It’s not every day you see a man lying face down in a ditch with blood trickling down his head. Next to him an old woman wailed in despair. Three or four men crowded around but didn’t touch the man whom I could see was still breathing.
We were being driven in a car past this scene in rural Zhangjiajie, China. The single-lane road was steep and narrow and I was just inches from the commotion outside my window which was rolled down. Our driver honked to clear the road and continued up the hill.
Fear gripped me and suddenly I felt isolated and in danger. My happy tourist bubble was replaced with the cold hard realization that I was a foreigner in Communist China and not a soul would save me if I got into trouble here.
Turns out my feelings were misinformed. When I arrived at my B&B about a mile from the scene I related the event to a worker there. The driver had also told her about the incident. What I failed to see was the overturned motorbike in the ditch. The whole thing was a traffic accident, not a gruesome murder and a mother grieving her son in some gang war which might catch me in the crossfire.
[slogan]I was relieved beyond belief to have sized up the scene wrongly. It taught me a lesson — do not overreact; stay calm and get all the facts.[/slogan]
My fear led me down a path of negative thoughts about the village and my personal safety. We were only two days into our two-week stay where I was eager to wander around taking photographs.
Eventually, I did just that. This village in scenic Yangjiajie turned out to be filled with friendly and intriguing faces — old men and woman playing games in the street, mothers fussing over their only child, butchers torching meat, and women selling street food.
I find it awkward to photograph people on the street, but also incredibly rewarding so I forced myself to approach people, although I always respectfully and mindful not to overstay my welcome. A big smile goes a long way and one of three things would happen: 1) A few older people waved me away; 2) Proud mothers pushed their awe-struck children in front of my camera; 3) People turned the tables and took selfies with me.
Yangjiajie in the Hunan Province sits at the foot of the mountains that reportedly inspired “Avatar” and though the national park brims with tourists (mostly Chinese), we were the only foreigners wandering the streets. The weather that October morning was chilly but humid as the fog has not lifted for days. The air smelled alternately green (farmland) and sooty (trash burning). The village had a quiet ease so different from our jolt into city life when we arrived in Shanghai.
Win a China Getaway!
February 3, 2017 at 9:48 pm
I have read a few of your posts and am always impressed with the quality of your pictures. The scenery in Zhangjiajie is lovely, and I like all the people pics too. I also like to photograph the locals whenever I am traveling and have some great ‘people pictures’ that I shot in Nepal. Good post as usual. Thanks for sharing.
February 3, 2017 at 10:15 pm
Wow! your photos are beautiful! China is a place I have dreamed of travelling to. The culture looks so fascinating to me. I love how honest you were about the fear you experienced on your journey. So glad that you were safe though. lovely post, Im excited to read more of your stuff and maybe check out a film.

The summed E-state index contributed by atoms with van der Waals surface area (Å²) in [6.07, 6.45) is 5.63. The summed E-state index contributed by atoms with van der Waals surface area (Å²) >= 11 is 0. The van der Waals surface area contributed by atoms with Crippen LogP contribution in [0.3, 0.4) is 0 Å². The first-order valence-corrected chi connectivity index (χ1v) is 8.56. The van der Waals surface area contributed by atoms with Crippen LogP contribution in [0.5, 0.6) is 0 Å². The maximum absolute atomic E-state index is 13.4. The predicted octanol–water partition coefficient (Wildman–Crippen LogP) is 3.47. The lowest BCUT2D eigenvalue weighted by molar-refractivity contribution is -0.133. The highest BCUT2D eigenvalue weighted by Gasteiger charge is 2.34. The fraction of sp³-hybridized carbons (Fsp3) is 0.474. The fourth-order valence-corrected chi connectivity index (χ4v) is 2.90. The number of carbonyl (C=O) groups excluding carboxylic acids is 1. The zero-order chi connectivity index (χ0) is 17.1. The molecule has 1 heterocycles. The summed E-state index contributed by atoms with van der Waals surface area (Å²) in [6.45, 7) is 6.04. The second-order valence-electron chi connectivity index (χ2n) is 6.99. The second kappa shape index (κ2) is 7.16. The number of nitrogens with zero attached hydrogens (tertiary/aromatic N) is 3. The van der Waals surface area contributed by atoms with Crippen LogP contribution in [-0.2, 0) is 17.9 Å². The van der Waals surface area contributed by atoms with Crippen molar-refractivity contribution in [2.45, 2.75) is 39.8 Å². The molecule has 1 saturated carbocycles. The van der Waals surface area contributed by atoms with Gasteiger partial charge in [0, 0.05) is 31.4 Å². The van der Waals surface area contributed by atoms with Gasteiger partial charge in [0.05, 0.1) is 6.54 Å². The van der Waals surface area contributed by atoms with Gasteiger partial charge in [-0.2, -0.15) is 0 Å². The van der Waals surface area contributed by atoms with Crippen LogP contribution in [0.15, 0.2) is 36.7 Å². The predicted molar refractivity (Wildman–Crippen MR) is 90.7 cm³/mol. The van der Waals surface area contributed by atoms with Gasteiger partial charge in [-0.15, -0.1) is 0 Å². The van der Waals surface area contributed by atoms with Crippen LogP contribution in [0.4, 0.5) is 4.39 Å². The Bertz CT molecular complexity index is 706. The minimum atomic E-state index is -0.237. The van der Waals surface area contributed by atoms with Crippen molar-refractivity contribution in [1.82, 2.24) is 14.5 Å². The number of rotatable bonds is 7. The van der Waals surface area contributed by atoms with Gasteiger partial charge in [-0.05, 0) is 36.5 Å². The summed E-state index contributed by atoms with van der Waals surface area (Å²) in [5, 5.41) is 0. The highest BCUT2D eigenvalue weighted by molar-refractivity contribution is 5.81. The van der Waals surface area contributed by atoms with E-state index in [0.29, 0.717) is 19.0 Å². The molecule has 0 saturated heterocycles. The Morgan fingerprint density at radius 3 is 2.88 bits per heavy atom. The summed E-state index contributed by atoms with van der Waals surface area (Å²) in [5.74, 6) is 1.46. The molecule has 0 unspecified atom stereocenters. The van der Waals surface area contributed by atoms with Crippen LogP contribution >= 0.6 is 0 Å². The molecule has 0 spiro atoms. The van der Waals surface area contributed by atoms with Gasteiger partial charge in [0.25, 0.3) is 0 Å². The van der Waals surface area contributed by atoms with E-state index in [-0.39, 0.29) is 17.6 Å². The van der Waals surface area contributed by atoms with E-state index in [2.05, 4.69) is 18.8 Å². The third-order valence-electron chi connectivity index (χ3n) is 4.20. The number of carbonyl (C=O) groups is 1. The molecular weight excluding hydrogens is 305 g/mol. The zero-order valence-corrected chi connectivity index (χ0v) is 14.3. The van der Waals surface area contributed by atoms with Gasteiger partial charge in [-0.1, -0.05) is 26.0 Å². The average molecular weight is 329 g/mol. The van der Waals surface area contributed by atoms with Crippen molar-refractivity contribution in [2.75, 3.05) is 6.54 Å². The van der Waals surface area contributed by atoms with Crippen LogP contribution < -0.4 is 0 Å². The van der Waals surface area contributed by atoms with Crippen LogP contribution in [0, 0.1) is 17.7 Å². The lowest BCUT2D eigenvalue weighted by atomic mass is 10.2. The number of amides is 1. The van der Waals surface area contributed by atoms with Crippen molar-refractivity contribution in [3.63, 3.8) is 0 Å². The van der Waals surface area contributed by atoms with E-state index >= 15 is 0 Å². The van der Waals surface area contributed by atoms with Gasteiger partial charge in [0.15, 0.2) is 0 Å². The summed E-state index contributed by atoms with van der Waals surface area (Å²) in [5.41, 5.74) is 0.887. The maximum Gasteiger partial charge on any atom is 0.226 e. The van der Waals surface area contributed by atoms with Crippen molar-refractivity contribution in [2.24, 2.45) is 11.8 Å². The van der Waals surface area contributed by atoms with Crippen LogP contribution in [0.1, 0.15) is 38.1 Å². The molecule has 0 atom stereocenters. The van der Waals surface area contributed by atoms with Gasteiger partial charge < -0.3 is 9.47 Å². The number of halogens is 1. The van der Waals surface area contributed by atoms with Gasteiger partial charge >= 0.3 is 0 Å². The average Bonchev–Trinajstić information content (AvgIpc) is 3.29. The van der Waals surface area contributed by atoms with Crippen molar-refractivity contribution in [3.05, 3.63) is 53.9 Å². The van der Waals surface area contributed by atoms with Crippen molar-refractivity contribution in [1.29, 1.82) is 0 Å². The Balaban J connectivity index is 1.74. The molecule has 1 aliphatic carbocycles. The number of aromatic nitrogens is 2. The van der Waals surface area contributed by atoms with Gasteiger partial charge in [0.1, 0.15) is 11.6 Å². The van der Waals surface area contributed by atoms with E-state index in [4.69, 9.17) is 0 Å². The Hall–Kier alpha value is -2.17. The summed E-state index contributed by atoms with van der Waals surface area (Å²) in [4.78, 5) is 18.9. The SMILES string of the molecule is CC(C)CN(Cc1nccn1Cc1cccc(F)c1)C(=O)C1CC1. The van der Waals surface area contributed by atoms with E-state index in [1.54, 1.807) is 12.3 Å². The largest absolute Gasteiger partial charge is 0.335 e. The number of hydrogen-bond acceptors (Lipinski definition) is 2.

February 4, 2017 at 1:16 am
Really great photos of the people. Definitely genuinely capture of what daily life looks like. I think most people that go to China get surprised what it’s actually like, despite being a Communist nation. I know some people that thought it would be more in the lines of like North Korea. I’ve seen your previous posts of YangJiaJie and I’m definitely hoping to go there someday.
February 4, 2017 at 4:05 am
Your post makes me fondly recall the time I spent in China back in 2010. Your photos are fabulous again, as usual! I like the point you made about how to approach people to take their pictures. I usually err on the side of not doing it, because I’m afraid it will make them angry or annoyed. Just reading your post makes me think I’ll try it one day — respectfully, of course!
February 4, 2017 at 10:56 am
I love all your pictures of locals! It captures so much more of the culture than just the sights. We were in China in 2015 and I completely resonate with your feelings, it was a huge step out of my comfort zone!
February 4, 2017 at 11:26 am
This is wonderful! I love discovering off the beaten track places like this, in a country as huge as China there’s so many great places to be found. Everyone (or most) looks happy in your pictures! Your photos show what life is like for people who live there.
February 4, 2017 at 6:24 pm
Wow! Talk about off the beaten path. It looks like you discovered a true hidden gem here. Your photography is stunning. I love how you captured the true essence of the place and the people. Really well done.
February 5, 2017 at 8:06 pm
I would love to go to this part of China. I didn’t get chance when I was in China 2 years ago. It looks like a stunning area to visit from your photos 🙂
February 8, 2017 at 11:57 am
Hi Clare. Where’d you go in China? Did you like it?
February 5, 2017 at 10:11 pm
My favourite pic is that of the duck….so cute! What game are the locals playing…I havent seen anything like it in Inida. I would have gone only to Beijing in China but your pics have inspired me to visit the interiors as well.
February 8, 2017 at 11:56 am
Hi Sonia. I think the locals were playing Mahjong.